The U.S. Senate was deadlocked on Friday over whether to extend authorization for the National Security Agency's massive collection of domestic telephone records, with Majority Leader Mitch McConnell insisting the surveillance program should continue with no new limits.
With a weekend deadline looming, McConnell advocated for extending the section of the Patriot Act that the NSA has used to justify its collection of millions of U.S. phone records over the last nine years. Section 215 of the Act, which allows the agency to collect any telephone and business records relevant to a counterterrorism investigation, expires June 1, and Congress is scheduled to take a week-long recess starting this weekend.
The Senate may work into the weekend to pass an extension to Section 215. If it fails to act in time, the NSA phone records program would be shut down before midnight on Sunday, May 31, according to the Department of Justice. Congress could still renew the program after it returns from its Memorial Day recess in early June.
McConnell, a Kentucky Republican, pushed for a two-month extension of Section 215 with no new limits on bulk telephone records collection. Several other senators called on him to allow a vote on the USA Freedom Act, an alternative bill that aims to end that practice by the NSA, while allowing it to continue collecting some records in a more targeted manner.
The House of Representatives, in a lopsided vote, passed the USA Freedom Act earlier this month, even though some digital rights groups blasted it as "fake reform" that would allow the agency to continue to collect U.S. records without court-ordered warrants.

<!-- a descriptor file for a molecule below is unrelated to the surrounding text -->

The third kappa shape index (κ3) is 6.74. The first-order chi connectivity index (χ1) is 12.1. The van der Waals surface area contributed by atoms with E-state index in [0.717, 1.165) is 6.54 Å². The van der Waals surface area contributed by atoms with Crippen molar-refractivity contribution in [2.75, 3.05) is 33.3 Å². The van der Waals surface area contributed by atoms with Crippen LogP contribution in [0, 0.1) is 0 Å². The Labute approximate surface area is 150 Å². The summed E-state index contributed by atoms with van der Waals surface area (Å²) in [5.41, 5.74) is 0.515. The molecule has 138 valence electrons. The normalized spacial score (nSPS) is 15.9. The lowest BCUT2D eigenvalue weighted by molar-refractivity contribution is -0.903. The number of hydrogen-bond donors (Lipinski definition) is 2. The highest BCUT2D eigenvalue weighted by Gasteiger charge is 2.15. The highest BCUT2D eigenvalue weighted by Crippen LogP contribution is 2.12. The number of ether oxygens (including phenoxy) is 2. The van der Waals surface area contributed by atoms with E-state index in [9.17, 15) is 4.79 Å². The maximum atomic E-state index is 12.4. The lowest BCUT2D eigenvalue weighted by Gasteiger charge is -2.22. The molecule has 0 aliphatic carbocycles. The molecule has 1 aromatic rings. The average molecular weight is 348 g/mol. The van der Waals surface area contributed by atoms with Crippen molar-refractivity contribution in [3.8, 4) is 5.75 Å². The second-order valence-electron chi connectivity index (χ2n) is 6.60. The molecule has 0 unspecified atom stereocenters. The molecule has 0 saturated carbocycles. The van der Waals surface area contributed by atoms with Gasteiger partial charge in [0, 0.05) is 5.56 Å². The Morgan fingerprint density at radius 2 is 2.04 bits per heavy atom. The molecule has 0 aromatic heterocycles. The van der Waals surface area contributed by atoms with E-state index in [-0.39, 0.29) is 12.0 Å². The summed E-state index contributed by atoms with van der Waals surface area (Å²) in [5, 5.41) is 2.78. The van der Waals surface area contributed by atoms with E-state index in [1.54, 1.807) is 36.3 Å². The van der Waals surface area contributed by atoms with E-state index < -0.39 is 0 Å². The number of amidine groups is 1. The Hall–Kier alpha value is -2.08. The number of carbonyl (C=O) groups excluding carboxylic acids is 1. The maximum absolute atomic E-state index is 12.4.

McConnell's resistance to the USA Freedom Act is a "dangerous game," Berin Szoka, president of conservative think tank TechFreedom, said by email. "If Section 215 sunsets, creating a gap in U.S. intelligence capabilities, then the majority leader will have no one to blame but himself. Section 215 may have legitimate targeted uses, but neither the House nor the American people will accept its renewal without ending bulk collection."
But supporters of the USA Freedom Act can give no guarantees that it will protect the U.S. from terrorism as effectively as the current NSA records collection program does, McConnell said Friday.
The USA Freedom Act would leave telephone records in the hands of carriers, instead of the NSA, and the bill doesn't require the carriers to retain the records, McConnell noted. In some domestic counterterrorism cases, "time is of the essence," he said. "The untried, and as of yet, nonexistent bulk collection program envisioned under that bill would be slower and more cumbersome than the one that currently helps keep us safe. At worse, it might not work at all."
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